The problem is not with your eyes. That is, if youve looked at our 37 slides depicting the latest and best version of Windows Vista and arent too terribly impressed, its not your eyes that are fooling you. Youre looking at whats there and reacting quite reasonably.
After seeing our slideshow, I found myself thinking, "Is that all there is?"
No, but its pretty close.
The December beta build were looking at is not feature-complete, something Microsoft hopes to achieve in the next week or so. We wont get to see that version, however, until sometime in January or even February. However, unless Microsoft has some trick up its sleeve, I am not expecting the feature-complete version to be all that different from what we have today.
So, while the current beta 5270 may not be all there is to Vista, there may not be too terribly much more.
As it stands, I am a tad non-plused that Vista isnt more exciting. Sure, the graphical look-and-feel is much improved, and the search capabilities are interesting. But, Windows users have gotten used to mediocre graphics and arent clamoring for something beta. If they had been, Apple would have sold many more Macs. As for desktop search, its more a feature for the future than today.
While Vista is certainly pretty—I was going to say "undeniably pretty" but thought better of it—Im wondering if the UI hasnt been simplified to the point of being dumbed down. Maybe the whole thing is too Macintosh-like.
Vista may well achieve user interface parity with Mac OS X, but that alone isnt enough to get users too excited. Vista needs to be more than just pretty, and Microsoft has yet to make a compelling case for what Vista is going to do for average users. As best I can tell, the major selling features are security, which for most people isnt really a selling feature at all, and improved access to information.
I am hoping that achieving feature completeness will mean some compelling new feature has found its way into the Vista mix. What that might be, I am not sure.
On the security front, much of the work has been done under the covers. If Microsoft really wants to make a statement that Vista is a secure operating system it should do something dramatic, like boot Norton and the others out of the market. How? By providing a complete set of anti-malware applications and all the updates for free.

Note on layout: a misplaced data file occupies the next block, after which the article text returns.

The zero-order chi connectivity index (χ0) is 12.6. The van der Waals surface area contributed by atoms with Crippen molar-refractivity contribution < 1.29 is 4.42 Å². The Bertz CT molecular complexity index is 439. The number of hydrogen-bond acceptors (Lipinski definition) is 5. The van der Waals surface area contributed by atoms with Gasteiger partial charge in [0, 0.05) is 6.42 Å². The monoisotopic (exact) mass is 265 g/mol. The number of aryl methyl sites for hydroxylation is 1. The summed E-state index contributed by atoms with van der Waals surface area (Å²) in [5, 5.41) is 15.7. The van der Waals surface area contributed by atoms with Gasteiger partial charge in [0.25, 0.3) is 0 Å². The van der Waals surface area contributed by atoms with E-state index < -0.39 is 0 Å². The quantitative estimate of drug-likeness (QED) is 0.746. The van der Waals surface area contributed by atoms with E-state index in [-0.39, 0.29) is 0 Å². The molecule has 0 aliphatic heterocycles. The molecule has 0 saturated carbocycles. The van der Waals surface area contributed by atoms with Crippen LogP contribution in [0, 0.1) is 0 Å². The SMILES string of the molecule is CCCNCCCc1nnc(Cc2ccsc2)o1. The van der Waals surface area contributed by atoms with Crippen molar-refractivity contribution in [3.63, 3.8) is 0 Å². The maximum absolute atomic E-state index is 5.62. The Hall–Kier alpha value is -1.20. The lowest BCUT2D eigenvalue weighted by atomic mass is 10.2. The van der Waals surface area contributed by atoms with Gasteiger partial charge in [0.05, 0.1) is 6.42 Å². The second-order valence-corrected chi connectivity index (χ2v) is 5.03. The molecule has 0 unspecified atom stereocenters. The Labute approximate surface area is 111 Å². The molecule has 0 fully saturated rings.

The newest beta introduces the name "Windows Defender" as a part of Vista. The name seems a tad overreaching for what is essentially a rebranding of the anti-spyware beta. Adding free antivirus would help Defender better live up to its name. Giving away complete malware protection is the right thing for Microsoft to do for all its operating systems, not just Vista.
As for the Vista timeline, the more widely distributed Beta 2 is beginning to look like a May or even a June phenomenon. That could push a final release into October or even November.
Somehow, OEMs will have Vista installed on next years holiday hardware releases. And customers will be happy to find it, even if they arent willing to stand in line, Xbox 360 fashion, to get the first Vista machines.
Corporate customers will take a wait-and-see attitude toward Vista, letting someone else find out whether the new OS really does solve security problems before investing themselves.
My fear is that Vista may just up the ante, making the criminals work harder but perhaps not reducing the overall threat to users and their computers. I hope I am wrong on that, but it seems quite plausible.
Perhaps my "Bah, Humbug" attitude toward the new Vista beta is just a case of pre-holiday moodiness. However, actually installing the beta and playing with it didnt change my overall impression that Vista doesnt do enough for the average user. Maybe running Vista and Office 12 beta together will make the total experience more compelling than Vista alone.
Or maybe the holidays will pass, nothing will actually change, but the New Year will show me Vista in a new light.
Contributing editor David Coursey has spent two decades writing about hardware, software and communications for business customers. He can be reached at firstname.lastname@example.org.